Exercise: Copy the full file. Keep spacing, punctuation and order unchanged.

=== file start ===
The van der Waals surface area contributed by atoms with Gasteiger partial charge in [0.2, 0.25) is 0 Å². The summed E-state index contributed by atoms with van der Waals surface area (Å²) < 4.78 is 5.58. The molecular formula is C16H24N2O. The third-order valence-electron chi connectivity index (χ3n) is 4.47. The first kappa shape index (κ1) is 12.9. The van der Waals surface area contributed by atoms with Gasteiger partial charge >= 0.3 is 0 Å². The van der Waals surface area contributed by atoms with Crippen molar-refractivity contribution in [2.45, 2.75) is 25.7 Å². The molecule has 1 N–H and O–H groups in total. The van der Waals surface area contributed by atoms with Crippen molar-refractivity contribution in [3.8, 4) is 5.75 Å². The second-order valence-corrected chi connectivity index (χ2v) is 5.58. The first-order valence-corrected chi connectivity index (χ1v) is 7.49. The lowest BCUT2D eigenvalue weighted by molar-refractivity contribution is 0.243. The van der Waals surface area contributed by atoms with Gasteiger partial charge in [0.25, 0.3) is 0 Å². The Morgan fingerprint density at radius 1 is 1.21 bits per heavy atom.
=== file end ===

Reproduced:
The van der Waals surface area contributed by atoms with Gasteiger partial charge in [0.2, 0.25) is 0 Å². The summed E-state index contributed by atoms with van der Waals surface area (Å²) < 4.78 is 5.58. The molecular formula is C16H24N2O. The third-order valence-electron chi connectivity index (χ3n) is 4.47. The first kappa shape index (κ1) is 12.9. The van der Waals surface area contributed by atoms with Gasteiger partial charge >= 0.3 is 0 Å². The van der Waals surface area contributed by atoms with Crippen molar-refractivity contribution in [2.45, 2.75) is 25.7 Å². The molecule has 1 N–H and O–H groups in total. The van der Waals surface area contributed by atoms with Crippen molar-refractivity contribution in [3.8, 4) is 5.75 Å². The second-order valence-corrected chi connectivity index (χ2v) is 5.58. The first-order valence-corrected chi connectivity index (χ1v) is 7.49. The lowest BCUT2D eigenvalue weighted by molar-refractivity contribution is 0.243. The van der Waals surface area contributed by atoms with Gasteiger partial charge in [0.25, 0.3) is 0 Å². The Morgan fingerprint density at radius 1 is 1.21 bits per heavy atom.